But one Conservative MP says “papers for pubs” would lead the country into “a ghastly trap”.
Pub goers could be asked to provide a vaccine certificate, Boris Johnson has told MPs, saying it “may be up to individual publicans”.
A review is looking into whether people should have to prove they have been vaccinated, as lockdown measures ease.
A government source told the BBC that the option of allowing people to show a negative test was also being looked at.
But Tory MP Steve Baker said it was a “ghastly trap” and unfairly penalised those advised not to have a vaccine.
Meanwhile, MPs will vote later on new coronavirus laws for England’s roadmap out of lockdown.
They will also be asked to approve the government’s plan to renew emergency coronavirus powers for another six months. The Coronavirus Act was introduced in March 2020 at the start of pandemic.
The idea of asking pub goers to show a vaccine certificate was raised at Wednesday’s House of Commons Liaison Committee hearing, when Conservative William Wragg asked Mr Johnson if vaccine certificates were “compatible with a free society such as ours”.
Mr Johnson said the concept “should not be totally alien to us” as doctors already have to have hepatitis B jabs.
Mr Wragg then asked, what about “ordinary citizens going to the pub?” and the prime minister replied: “That’s the kind of thing that may be up to individual publicans.”
Pushed further, Mr Johnson said: “I find myself in this long national conversation thinking very deeply about it” adding that the public “want me as prime minister to take all the action I can to protect them”.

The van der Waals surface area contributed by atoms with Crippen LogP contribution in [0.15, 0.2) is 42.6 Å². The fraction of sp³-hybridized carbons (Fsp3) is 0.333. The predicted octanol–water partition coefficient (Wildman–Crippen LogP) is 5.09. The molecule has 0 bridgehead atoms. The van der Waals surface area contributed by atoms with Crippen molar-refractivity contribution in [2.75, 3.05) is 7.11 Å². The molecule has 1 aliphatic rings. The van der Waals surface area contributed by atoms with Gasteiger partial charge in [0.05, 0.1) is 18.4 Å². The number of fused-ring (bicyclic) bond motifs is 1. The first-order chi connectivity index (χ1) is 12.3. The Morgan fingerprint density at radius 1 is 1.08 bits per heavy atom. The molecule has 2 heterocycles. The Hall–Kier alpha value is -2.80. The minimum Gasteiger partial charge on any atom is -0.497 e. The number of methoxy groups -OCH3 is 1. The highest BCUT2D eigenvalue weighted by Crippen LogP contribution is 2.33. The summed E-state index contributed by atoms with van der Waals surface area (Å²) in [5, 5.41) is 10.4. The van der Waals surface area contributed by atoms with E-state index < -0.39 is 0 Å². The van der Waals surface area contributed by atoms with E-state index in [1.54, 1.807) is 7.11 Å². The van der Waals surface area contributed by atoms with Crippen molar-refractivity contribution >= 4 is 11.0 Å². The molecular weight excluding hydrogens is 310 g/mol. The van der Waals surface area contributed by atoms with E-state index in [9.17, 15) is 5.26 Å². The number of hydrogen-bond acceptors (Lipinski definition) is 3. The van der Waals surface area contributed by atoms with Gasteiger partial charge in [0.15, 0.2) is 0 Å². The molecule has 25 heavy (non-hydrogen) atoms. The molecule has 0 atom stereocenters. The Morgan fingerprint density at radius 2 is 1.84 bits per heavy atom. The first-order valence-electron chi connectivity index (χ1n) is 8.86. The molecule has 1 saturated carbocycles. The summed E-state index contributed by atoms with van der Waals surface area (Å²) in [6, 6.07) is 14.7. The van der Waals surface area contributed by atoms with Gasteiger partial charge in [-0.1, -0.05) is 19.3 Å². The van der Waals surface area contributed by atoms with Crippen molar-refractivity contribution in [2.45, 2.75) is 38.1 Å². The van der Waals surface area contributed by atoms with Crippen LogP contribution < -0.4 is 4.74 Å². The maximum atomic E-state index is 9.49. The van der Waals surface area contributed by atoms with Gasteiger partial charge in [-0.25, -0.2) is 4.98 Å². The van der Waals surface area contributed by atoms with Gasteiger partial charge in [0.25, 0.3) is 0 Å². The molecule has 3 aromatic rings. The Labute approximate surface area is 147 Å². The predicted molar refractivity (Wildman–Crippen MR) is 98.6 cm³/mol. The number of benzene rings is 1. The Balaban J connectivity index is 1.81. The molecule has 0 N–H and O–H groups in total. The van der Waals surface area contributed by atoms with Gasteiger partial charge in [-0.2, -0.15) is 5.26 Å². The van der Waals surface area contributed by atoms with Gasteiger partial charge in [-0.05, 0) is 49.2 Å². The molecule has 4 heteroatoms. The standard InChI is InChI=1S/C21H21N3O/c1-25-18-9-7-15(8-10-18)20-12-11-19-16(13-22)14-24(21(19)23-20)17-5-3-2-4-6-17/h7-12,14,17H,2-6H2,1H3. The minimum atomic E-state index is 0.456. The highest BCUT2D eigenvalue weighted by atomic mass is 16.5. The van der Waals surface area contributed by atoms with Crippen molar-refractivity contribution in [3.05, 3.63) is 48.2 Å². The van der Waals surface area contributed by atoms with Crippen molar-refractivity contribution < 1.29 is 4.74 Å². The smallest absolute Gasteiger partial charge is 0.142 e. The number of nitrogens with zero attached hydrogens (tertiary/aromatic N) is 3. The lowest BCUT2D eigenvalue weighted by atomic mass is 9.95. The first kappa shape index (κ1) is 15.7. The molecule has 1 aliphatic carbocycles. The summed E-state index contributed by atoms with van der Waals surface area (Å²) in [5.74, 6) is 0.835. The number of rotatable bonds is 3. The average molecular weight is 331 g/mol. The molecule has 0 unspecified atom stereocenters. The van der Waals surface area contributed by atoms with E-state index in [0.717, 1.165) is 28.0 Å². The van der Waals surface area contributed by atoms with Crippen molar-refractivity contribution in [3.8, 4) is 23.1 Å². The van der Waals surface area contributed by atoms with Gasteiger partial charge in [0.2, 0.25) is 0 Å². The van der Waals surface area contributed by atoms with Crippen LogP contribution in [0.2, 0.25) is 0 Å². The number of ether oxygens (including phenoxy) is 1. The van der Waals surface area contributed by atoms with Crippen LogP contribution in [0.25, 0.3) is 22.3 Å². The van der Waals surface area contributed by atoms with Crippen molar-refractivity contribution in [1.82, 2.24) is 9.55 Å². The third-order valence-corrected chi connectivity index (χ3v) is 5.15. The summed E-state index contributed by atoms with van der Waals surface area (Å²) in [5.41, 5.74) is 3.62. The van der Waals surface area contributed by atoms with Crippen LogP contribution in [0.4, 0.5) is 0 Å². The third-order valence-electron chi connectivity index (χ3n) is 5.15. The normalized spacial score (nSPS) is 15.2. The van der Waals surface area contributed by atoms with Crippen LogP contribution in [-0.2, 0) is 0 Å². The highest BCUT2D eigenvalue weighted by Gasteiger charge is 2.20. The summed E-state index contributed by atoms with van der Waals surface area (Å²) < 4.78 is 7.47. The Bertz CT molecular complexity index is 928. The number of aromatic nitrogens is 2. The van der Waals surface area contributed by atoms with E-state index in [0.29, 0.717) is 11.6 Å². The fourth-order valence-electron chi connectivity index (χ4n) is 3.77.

Mr Johnson also said it seemed “wholly responsible” for care companies to require their workers to be vaccinated and “the principle is there” in terms of professions requiring certain vaccines when “entrusted with care of a patient”.
Ministers, and the devolved administrations, have set out plans for how the rules they imposed will be rolled back.
But there are still question marks over what will take the place of the laws we have lived with for so long.
Mr Johnson was happy to sketch out how that question could in part be answered, in a way that not all of his party will like.
He made clear that he was willing to countenance the idea of ‘jabs for jobs’ and held open the possibility that bars might ask for ‘papers for pints’.
When tests are widely available, proof of a negative test, is also being considered as a tool to help venues open up
The government is reluctant to make any of this compulsory for everyone.
But it seems that proving our Covid status, through the vaccination, or a test, is likely to be part of our lives in the medium term.
Senior Tory backbencher Mr Baker strongly rejected the suggestion, saying: “First they said we’ll need them to watch the football, and today that it may be papers for the pub.”
He warned that such a situation would prevent pregnant women – who have been advised not to take the vaccine – from “taking part in society”.
He also expressed concern that business would be able to turn away customers “from communities which have shown an unfortunate hesitancy to take up the offer of a vaccine”.
“We must not fall into this ghastly trap,” he said.
Kate Nicholls, the chief executive of UK Hospitality, said the sector should not be “subject to mandatory vaccination certification”.
“It is simply unworkable, would cause conflict between staff and customers and almost certainty result in breaches of equality rules,” she added.